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The Ontario Jewish Archives, Blankenstein Family Heritage Centre (OJA) has in its collection many remarkable photographs of Jewish business owners posing with pride in front of their shops in Kensington Market. To highlight these images and to share the stories of these long-closed stores that once thrived in this area, the OJA developed the concept of creating a site-specific exhibition using the current-day locations of the former Jewish business. 

The OJA presented this concept in September 2018 to the class of master of museum studies students at the University of Toronto who, in their final year, take on a capstone exhibition project, working closely with cultural and heritage organizations around Toronto. Amy Intrator, Casarina Hocevar, Erica Chi, and Evelyn Feldman chose the OJA’s project.

For the first step in the project, the University of Toronto team, with the help of OJA archivists, searched the archives for as many of these photographs as they could find and matched them to firm addresses within Kensington Market. Some photographs hinted at remarkable stories, but were missing the information to be pinpointed on a map and had to be set aside.

Once they had made their selection of historic businesses, photographs, and addresses, the team did extensive research, mining the archives’ extensive records to learn more about the businesses’ owners, the families who ran them, and their stories. Some stories, such as the United Baker’s, contained a wealth of information; others, like Trachter’s Milk Store or Tasty Bagel Bakery, offered little information about past owners and their families, and finding even the smallest slivers of information took extensive digging.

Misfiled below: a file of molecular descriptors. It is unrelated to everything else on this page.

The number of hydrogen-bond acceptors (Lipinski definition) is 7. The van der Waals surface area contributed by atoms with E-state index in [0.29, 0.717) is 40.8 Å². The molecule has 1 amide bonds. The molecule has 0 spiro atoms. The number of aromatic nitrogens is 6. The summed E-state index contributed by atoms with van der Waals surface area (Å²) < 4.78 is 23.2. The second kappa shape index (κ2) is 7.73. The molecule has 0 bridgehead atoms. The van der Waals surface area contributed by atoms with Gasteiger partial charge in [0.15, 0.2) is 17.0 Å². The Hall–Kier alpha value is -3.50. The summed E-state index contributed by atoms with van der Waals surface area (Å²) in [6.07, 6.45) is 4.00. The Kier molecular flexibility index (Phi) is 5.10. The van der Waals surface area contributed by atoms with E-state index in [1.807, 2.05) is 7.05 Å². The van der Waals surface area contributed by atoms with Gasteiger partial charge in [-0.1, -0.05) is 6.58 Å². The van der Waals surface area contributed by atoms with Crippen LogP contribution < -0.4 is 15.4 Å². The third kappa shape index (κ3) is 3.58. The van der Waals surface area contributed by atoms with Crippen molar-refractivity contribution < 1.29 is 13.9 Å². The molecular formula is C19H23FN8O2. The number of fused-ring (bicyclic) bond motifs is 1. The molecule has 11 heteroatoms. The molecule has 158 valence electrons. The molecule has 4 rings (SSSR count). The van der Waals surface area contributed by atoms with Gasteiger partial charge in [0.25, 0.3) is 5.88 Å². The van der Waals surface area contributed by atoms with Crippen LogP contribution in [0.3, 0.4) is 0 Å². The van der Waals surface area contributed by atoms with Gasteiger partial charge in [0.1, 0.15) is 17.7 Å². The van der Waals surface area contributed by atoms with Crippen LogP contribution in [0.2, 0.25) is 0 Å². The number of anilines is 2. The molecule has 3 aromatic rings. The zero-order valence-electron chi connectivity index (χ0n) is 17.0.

Members of the team went into “the field” in Kensington Market to partner with modern businesses situated in the exact locations of these historical stores and display posters in their shop windows in May 2019, with additional business highlighted online.


Kensington Market’s stories extend from the neighbourhood’s historical Jewish businesses to its many diverse businesses today.

Project highlights include:

  • Scouring five decades of City of Toronto directories to discover Simon’s Book Store’s movement across five addresses from St. John’s Ward to Kensington Market in the 1920s, exhibiting a perfect reflection of the Jewish community’s broader migration in this period.   Evelyn's highlight

  • Searching high and low to find out more about Nesker & Co., only to discover that this store in Kensington Market has been fictionalized in the novel A Sharp Intake of Breath. The novel discusses the details on the storefront window, as well as the store’s reputation for selling quality produce and poultry.   Amy's highlight

  • Roaming the streets of Kensington Market, taking photographs, and determining which historical storefronts were feasible for this project. This drew attention to the Market’s evolving cultural landscape and the diversity of its contemporary community.   Erica's highlight

  • Connecting the stories of different families through their shared memories. While searching through photographs, newspaper clippings, and journals, it became apparent just how close the Jewish community was in Kensington Market.   Casarina's highlight

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